Domestic abuse has been recognized as a very serious problem affecting families and household members all across Maine. A protection order can, among other things, prohibit one party from contacting another party, and a violation of this order can result in criminal charges. “Abuse” and “family or household members” have specific definitions under the law, and are explained below.

Relief for The Plaintiff

Whether you are looking to obtain a protection order, or defending against one, it is advantageous to contact an attorney. After a finding of abuse is made by the court, or the parties enter a consent agreement without a finding of abuse, the plaintiff may be entitled to certain relief. This can include an order that the defendant not have any contact with the plaintiff, that the defendant not possess any dangerous weapons, award parental rights, and much more (a complete list can be found by clicking Here).  A protection order can last up to two years, at which time it may be extended if the court determines it necessary to protect the plaintiff.

The Hearing

After filing a complaint, the court may enter a temporary order if it considers it necessary to protect the plaintiff or minor child from abuse. The temporary order can prohibit the defendant from possessing a firearm, muzzle-loading firearm, bow, cross bow, or other dangerous weapons for the duration of the temporary order.

Within 21 days of the filing of a complaint, a hearing must be held at which the plaintiff must prove the allegation of abuse by a preponderance of the evidence. If a request for temporary, emergency or interim relief is denied, the hearing must be held as soon as practicable within the 21-day period.

Crime for Violating a Protection Order

When the defendant has prior actual notice of a temporary, emergency, interim, or final protective order, or of a court-approved consent agreement, most violations are a “Class D” misdemeanor crime.  It is a “Class C” felony if the violation of the protection order is through conduct that is reckless and that creates a substantial risk of death or serious bodily injury to the plaintiff, or assault to the plaintiff.

Important Definitions to Know:

“Dating partners” means individuals currently or formerly involved in dating each other, whether or not the individuals are or were sexual partners. 19-A §4002(3-A).

“Family or household members” means spouses or domestic partners or former spouses or former domestic partners, individuals presently or formerly living together as spouses, parents of the same child, adult household members related by consanguinity or affinity or minor children of a household member when the defendant is an adult household member and, for the purposes of Title 15, section 1023, subsection 4, paragraph B-1 and Title 15, section 1094-B, this chapter and Title 17-A, sections 15, 207-A, 209-A, 210-B, 210-C, 211-A, 1201, 1202 and 1253 only, includes individuals presently or formerly living together and individuals who are or were sexual partners. Holding oneself out to be a spouse is not necessary to constitute “living as spouses.” For purposes of this subsection, “domestic partners” means 2 unmarried adults who are domiciled together under long-term arrangements that evidence a commitment to remain responsible indefinitely for each other’s welfare. 19-A §4002(4).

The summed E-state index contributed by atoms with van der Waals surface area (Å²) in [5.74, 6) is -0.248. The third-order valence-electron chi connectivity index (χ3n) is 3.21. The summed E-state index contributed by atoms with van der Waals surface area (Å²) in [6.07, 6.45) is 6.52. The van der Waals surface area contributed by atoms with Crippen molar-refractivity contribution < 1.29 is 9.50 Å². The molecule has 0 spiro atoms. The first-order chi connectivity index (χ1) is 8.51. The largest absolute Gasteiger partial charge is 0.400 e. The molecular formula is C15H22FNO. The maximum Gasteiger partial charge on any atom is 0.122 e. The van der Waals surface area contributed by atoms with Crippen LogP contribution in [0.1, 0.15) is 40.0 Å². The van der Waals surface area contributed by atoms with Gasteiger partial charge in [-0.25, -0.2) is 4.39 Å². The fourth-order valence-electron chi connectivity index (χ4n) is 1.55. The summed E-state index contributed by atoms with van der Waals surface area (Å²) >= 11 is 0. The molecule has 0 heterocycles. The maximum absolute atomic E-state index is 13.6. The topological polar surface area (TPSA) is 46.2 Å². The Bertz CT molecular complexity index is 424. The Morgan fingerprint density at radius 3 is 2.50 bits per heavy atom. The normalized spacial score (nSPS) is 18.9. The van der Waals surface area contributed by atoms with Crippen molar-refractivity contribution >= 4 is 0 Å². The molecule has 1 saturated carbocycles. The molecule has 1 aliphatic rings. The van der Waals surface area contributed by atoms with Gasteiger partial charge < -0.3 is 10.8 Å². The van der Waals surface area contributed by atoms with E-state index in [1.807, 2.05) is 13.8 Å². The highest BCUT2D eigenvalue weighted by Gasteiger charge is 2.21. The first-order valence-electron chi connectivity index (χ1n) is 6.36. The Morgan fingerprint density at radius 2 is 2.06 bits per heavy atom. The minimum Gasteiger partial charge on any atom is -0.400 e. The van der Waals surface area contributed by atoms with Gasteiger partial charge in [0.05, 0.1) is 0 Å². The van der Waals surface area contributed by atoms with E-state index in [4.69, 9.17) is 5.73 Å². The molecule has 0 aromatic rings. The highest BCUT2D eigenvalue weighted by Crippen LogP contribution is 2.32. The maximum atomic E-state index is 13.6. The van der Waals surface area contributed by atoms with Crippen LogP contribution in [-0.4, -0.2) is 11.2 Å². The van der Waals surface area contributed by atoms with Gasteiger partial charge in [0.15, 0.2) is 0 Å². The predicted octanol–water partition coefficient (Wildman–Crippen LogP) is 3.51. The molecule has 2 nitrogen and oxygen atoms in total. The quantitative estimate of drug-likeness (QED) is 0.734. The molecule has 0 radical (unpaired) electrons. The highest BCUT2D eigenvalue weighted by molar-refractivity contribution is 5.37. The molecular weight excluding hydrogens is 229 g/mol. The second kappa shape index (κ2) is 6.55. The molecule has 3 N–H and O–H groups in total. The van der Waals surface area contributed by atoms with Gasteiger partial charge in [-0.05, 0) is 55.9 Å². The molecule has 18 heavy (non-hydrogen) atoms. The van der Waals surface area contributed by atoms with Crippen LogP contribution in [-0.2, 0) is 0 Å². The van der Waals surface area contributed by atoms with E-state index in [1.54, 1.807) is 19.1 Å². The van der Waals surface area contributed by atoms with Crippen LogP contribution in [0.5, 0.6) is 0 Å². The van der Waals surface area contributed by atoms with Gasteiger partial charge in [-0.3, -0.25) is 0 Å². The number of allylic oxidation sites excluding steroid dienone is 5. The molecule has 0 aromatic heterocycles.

“Abuse” means the occurrence of the following acts between family or household members or dating partners or by a family or household member or dating partner upon a minor child of a family or household member or dating partner:

  • Attempting to cause or causing bodily injury or offensive physical contact;
  • Attempting to place or placing another in fear of bodily injury through any course of conduct;
  • Compelling a person by force, threat of force or intimidation to engage in conduct from which the person has a right or privilege to abstain or to abstain from conduct in which the person has a right to engage;
  • Knowingly restricting substantially the movements of another person without that person’s consent or other lawful authority by:
    • Removing that person from that person’s residence, place of business or school;
    • Moving that person a substantial distance from the vicinity where that person was found; or
    • Confining that person for a substantial period either in the place where the restriction commences or in a place to which that person has been moved;
  • Communicating to a person a threat to commit, or to cause to be committed, a crime of violence dangerous to human life against the person to whom the communication is made or another, and the natural and probable consequence of the threat, whether or not that consequence in fact occurs, is to place the person to whom the threat is communicated, or the person against whom the threat is made, in reasonable fear that the crime will be committed;
  • Repeatedly and without reasonable cause:
    • Following the plaintiff; or
    • Being at or in the vicinity of the plaintiff’s home, school, business or place of employment; or
  • Engaging in the unauthorized dissemination of certain private images as prohibited pursuant to Title 17-A, section 511-A;
  • Engaging in aggravated sex trafficking or sex trafficking as described in Title 17-A, section 852 or 853, respectively. §4002(1).

This article is intended to be a brief overview of Maine law on protection from abuse orders. If you have additional questions, please contact Attorney Eric S. Thistle at the law firm of Irwin & Morris for a free consultation.

Attorney Thistle can be reached by email at or by telephone (207) 274-3811.

Disclaimer: This article is intended to provide general information about Maine law. This article does not constitute an attorney-client relationship between the author and the reader.

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